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Review of  Managing Multilingualism in a European Nation-State


Reviewer: Suzanne K Hilgendorf
Book Title: Managing Multilingualism in a European Nation-State
Book Author: Sally Boyd Leena Huss
Publisher: Multilingual Matters
Linguistic Field(s): Sociolinguistics
Subject Language(s): English
Swedish
Book Announcement: 13.1704

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Review:
Boyd, Sally, and Leena Huss, ed. (2001) Managing Multilingualism in a
European Nation-State: Challenges for Sweden. Multilingual Matters, 86pp,
hardback ISBN 1-85359-558-6, GBP 26.00.

Suzanne K. Hilgendorf, Wayne State University


SYNOPSIS

In the last 10 years, increasing scholarly attention has focused on the
linguistic impact of three major social developments in Europe: a) the
establishment of the supranational polity of the European Union (EU), b)
substantial immigration to numerous nation states since World War II, and
c) the increasing use of English as an international lingua franca (e.g.
Wright, 2000; Cenoz and Jessner, 2000; Deneire and Goethals, 1997; Ammon,
1994).

This volume considers these issues for the case of Sweden, which in many
ways is representative for the situations in other European nation states.
The volume consists of five papers covering a range of perspectives on
multilingualism: current language policies and multilingual issues, the
use of Swedish and English within the context of the EU, the use of
minority and majority languages in the country's school system, the role
of Swedish vis-�-vis the growing spread of English, and the issue of
language rights within the country. The volume should be of interest to
scholars specializing in any of a number of areas, including Swedish
sociolinguistics, multilingualism in Europe, the international spread of
English, linguistic human rights, and minority language use.

The Introduction by the editors Sally Boyd and Leena Huss provides
background information on language policies and current multilingual
issues of concern. Three primary factors combine to create what in the
last decade has become a more complex sociolinguistic situation. First,
although Sweden has a history of dealing with a small number of regional
minority languages, immigration since World War II has introduced
additional and very diverse linguistic populations, consequently creating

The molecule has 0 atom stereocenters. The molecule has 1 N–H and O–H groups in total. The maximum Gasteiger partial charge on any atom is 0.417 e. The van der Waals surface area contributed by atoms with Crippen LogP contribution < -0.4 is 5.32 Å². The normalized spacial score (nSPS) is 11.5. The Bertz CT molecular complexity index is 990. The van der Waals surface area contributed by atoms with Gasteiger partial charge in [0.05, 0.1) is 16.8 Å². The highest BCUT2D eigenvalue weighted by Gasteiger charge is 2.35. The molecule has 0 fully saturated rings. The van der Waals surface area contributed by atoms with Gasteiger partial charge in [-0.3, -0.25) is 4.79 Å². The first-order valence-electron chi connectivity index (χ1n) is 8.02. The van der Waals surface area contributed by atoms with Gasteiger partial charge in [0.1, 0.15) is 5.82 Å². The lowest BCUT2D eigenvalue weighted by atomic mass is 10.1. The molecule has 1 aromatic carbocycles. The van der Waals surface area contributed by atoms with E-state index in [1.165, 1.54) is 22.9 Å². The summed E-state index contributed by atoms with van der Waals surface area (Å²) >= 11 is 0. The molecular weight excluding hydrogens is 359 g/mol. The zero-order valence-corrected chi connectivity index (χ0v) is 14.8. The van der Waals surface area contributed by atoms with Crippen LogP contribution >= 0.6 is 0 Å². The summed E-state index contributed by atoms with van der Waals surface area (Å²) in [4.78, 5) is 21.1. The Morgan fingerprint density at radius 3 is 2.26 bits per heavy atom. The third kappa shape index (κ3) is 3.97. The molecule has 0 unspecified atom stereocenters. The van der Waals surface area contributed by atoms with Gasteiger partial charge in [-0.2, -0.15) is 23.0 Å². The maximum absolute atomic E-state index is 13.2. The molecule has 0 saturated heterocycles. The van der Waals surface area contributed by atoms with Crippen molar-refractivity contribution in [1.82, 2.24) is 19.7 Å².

a richer and more complex multilingual situation raising new policy
concerns. The second factor is Sweden's acceptance to the EU in 1995,
which introduced new supranational language policies protecting minority
languages while bringing up concerns about the functional range of the
national language, particularly vis-�-vis the use of English as a lingua
franca. Related to this last point, the third factor is the impact of
English in general in light of globalization and the significant role of
the USA internationally.

Boyd and Huss, both immigrants who have raised families in the country for
more than 25 years, highlight their unique perspectives on the situation
as both outsiders and insiders. They describe the status of their
respective native languages, English and Finnish, and outline the
historical development of the nation's language policies, which by 2000
had expanded to recognize five national minority languages: Finnish,
Me�nkieli, Romani, Saami, and Yiddish. They further provide an overview
of the debate on the role of English, which following European integration
increasingly is perceived as a threat for Swedish. Government initiatives
to promote Swedish vis-�- vis English are outlined, as are the
shortcomings of such policies in their failure to include minority
languages.

The paper ''Swedish, English and the European Union'' by Bjorn Melander
examines the linguistic Englishization of Swedish on a national and
supranational level. Melander assesses three specific manifestations of
this influence: the phenomenon of English loanwords, the impact of English
as a primary source language for translations, and the spread of English
to a growing number of domains of use. Whereas in Sweden, as in other
countries, English frequently is perceived as a threat to native languages
in terms of causing a language shift, Melander demonstrates that for
Swedish these fears generally are exaggerated. In reviewing studies
examining English loanwords, Melander outlines the consistently low
frequencies of occurrence and minimal impact on grammatical structure. The
analysis of the dominance of English as a source language for translations
illustrates how this trend emerged already in the 19th century and has
resulted in the introduction of new genres as well as a shift in some
textual patterns. The majority of the chapter examines the spread of
English to a growing number of domains, and how the natural sciences offer
the clearest example of a language shift. To address the general
perception of EU membership as facilitating Swedish domain loss, Melander
presents the results of a survey (Melander 2000) of language use among
various groups of individuals working in EU settings: a) Swedish members